“South Bend has no shortage of low-priced housing for purchase,” Wood said. “The dynamics of what’s going on with the rental market is a combination of pressures from student renters, and we have a neighborhood that has a lack of access to capital and a lack of income, so even when people can buy or make the payments on a $50,000 or $40,000 home to stabilize a neighborhood for homer occupancy, there is not a lot of capital to make it anything other than a renter’s house because of the lack of a path of homeownership for many of these people.”
South Bend, which was ranked sixth by Niche.com in 2016 on a list of America’s most affordable housing, does have plenty of affordable housing, but the recent changes revolving the culture of neighborhoods, especially when talking about the Eddy Street Commons project, changes how poorer neighbors feel about living in a place they don’t feel comfortable calling home.
In an ideal situation, Damian, Stoner and Wood all reiterated that having heterogeneous socioeconomic neighborhoods isn’t a negative because wealthier homeowners pump their property taxes right back into struggling neighborhoods, but the issue is a matter of combining these different classes falls on combining them in a way that makes everyone in the neighborhood feel comfortable.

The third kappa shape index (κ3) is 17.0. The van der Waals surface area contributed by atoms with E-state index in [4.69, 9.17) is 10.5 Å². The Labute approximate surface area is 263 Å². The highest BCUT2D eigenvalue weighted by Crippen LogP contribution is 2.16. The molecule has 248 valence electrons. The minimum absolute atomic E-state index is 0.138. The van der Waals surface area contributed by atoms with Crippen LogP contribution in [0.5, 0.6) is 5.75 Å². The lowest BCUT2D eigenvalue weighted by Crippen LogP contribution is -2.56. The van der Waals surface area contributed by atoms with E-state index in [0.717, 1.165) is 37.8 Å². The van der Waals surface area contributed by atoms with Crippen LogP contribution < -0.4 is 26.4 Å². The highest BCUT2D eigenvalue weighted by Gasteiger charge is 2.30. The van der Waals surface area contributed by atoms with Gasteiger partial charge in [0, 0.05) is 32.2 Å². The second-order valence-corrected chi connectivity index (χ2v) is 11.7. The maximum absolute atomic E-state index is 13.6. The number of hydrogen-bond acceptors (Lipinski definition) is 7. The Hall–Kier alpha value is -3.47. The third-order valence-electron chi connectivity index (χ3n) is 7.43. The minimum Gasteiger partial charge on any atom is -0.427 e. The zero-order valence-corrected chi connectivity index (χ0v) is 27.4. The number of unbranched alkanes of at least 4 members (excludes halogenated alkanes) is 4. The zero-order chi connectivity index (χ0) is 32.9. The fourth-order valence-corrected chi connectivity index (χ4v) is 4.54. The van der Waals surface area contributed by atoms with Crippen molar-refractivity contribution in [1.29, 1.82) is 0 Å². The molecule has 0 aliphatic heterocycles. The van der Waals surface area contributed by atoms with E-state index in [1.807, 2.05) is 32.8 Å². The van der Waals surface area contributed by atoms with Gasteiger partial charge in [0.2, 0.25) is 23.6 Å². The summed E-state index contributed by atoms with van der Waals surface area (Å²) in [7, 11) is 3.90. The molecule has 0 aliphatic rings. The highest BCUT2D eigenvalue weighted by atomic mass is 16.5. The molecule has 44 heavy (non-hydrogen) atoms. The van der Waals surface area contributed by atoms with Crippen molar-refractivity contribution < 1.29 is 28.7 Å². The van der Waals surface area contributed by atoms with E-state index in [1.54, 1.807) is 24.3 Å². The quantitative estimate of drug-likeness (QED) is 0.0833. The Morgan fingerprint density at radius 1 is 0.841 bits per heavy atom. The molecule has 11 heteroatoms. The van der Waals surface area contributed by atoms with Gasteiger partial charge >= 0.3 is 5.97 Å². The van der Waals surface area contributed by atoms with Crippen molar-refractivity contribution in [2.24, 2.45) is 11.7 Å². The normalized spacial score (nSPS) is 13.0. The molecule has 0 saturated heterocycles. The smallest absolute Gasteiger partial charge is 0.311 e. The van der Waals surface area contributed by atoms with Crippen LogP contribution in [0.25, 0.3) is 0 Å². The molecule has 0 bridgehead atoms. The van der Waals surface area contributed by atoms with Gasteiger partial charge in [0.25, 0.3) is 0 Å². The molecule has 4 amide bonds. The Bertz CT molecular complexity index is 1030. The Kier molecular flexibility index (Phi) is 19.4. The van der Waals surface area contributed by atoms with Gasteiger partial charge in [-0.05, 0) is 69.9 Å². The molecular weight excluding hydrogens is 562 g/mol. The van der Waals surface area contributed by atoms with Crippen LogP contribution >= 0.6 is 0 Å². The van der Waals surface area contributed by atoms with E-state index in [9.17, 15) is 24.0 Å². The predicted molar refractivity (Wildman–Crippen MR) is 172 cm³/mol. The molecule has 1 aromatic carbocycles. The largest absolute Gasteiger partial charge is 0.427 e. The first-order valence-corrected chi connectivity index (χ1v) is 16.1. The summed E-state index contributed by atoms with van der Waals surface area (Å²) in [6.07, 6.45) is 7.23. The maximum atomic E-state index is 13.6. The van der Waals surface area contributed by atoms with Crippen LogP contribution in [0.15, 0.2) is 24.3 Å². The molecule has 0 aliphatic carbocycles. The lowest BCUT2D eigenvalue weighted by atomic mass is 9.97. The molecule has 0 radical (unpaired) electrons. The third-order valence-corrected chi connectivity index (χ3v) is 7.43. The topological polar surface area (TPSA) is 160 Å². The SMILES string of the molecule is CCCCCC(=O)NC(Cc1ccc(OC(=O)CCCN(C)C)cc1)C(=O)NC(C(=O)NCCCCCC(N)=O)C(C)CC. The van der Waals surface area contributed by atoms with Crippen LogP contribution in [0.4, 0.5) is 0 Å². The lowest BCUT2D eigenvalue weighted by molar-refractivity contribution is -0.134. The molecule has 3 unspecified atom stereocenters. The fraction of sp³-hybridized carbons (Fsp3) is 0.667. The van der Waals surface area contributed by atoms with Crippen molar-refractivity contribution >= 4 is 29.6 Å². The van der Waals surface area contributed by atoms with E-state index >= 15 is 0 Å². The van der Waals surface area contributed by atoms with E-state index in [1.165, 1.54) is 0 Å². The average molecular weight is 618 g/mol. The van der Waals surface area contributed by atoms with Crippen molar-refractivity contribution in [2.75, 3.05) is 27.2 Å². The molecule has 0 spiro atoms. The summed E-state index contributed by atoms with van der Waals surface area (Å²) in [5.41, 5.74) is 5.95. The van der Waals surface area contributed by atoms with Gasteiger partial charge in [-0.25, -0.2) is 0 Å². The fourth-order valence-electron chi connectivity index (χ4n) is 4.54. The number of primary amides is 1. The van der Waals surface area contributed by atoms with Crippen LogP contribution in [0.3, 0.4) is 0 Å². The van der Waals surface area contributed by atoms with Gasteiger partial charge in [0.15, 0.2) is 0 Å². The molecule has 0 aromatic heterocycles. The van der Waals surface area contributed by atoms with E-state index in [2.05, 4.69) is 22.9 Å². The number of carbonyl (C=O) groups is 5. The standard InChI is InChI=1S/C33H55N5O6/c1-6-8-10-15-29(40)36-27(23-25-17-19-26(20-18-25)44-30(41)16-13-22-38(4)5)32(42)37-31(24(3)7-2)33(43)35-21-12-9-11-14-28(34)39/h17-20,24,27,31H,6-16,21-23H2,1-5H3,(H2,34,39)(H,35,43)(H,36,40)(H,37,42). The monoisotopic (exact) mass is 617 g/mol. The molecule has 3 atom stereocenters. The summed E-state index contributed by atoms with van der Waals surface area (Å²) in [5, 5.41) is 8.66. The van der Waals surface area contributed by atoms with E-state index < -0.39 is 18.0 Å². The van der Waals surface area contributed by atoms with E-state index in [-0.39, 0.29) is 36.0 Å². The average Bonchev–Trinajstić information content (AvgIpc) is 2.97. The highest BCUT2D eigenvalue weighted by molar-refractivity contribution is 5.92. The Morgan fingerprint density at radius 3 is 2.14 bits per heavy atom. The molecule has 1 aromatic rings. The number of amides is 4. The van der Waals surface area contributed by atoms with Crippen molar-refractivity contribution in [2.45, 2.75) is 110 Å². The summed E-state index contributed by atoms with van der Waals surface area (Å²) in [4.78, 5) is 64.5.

Gentrification isn’t running in full swing in South Bend, but it’s clear through the data and with the perspectives of some of the local neighborhood leaders that there are small pockets surrounding Notre Dame that are experiencing levels of gentrification. With the second phase of the Eddy Street Commons project expected to begin soon, the neighborhood organizations are doing everything they can now to ensure South Bend isn’t the next city to become negatively affected with the phenomenon of gentrification.
“The city needs homes for working class people,” Damian said. “We can’t have a city that gentrifies and moves people to the near suburbs to the other city neighborhoods that are very vulnerable…those neighborhoods are vulnerable to the [gentrification] movement of the northeast and the near northwest if the movement continues to happen, and that’s sad. I don’t like the idea of people having to move unless they choose to move.”